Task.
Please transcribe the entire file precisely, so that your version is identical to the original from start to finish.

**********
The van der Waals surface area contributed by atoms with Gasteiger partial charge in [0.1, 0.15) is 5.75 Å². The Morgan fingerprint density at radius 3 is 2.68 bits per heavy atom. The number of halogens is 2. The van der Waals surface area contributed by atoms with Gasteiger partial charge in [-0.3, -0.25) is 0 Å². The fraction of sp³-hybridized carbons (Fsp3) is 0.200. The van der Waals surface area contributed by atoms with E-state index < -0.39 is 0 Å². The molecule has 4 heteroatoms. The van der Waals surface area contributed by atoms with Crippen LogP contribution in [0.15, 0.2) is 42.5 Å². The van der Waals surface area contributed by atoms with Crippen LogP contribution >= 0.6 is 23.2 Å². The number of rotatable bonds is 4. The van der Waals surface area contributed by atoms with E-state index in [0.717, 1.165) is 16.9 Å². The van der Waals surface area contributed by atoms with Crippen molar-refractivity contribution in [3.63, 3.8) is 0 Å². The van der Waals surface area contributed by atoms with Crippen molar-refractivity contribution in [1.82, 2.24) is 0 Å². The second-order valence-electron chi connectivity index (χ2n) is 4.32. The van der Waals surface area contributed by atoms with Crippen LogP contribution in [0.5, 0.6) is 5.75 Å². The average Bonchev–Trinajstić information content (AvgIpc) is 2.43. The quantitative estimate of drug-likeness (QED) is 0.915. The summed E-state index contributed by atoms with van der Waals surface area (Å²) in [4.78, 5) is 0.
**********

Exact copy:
The van der Waals surface area contributed by atoms with Gasteiger partial charge in [0.1, 0.15) is 5.75 Å². The Morgan fingerprint density at radius 3 is 2.68 bits per heavy atom. The number of halogens is 2. The van der Waals surface area contributed by atoms with Gasteiger partial charge in [-0.3, -0.25) is 0 Å². The fraction of sp³-hybridized carbons (Fsp3) is 0.200. The van der Waals surface area contributed by atoms with E-state index < -0.39 is 0 Å². The molecule has 4 heteroatoms. The van der Waals surface area contributed by atoms with Crippen LogP contribution in [0.15, 0.2) is 42.5 Å². The van der Waals surface area contributed by atoms with Crippen LogP contribution >= 0.6 is 23.2 Å². The number of rotatable bonds is 4. The van der Waals surface area contributed by atoms with E-state index in [0.717, 1.165) is 16.9 Å². The van der Waals surface area contributed by atoms with Crippen molar-refractivity contribution in [3.63, 3.8) is 0 Å². The van der Waals surface area contributed by atoms with Crippen molar-refractivity contribution in [1.82, 2.24) is 0 Å². The second-order valence-electron chi connectivity index (χ2n) is 4.32. The van der Waals surface area contributed by atoms with Crippen LogP contribution in [0.5, 0.6) is 5.75 Å². The average Bonchev–Trinajstić information content (AvgIpc) is 2.43. The quantitative estimate of drug-likeness (QED) is 0.915. The summed E-state index contributed by atoms with van der Waals surface area (Å²) in [4.78, 5) is 0.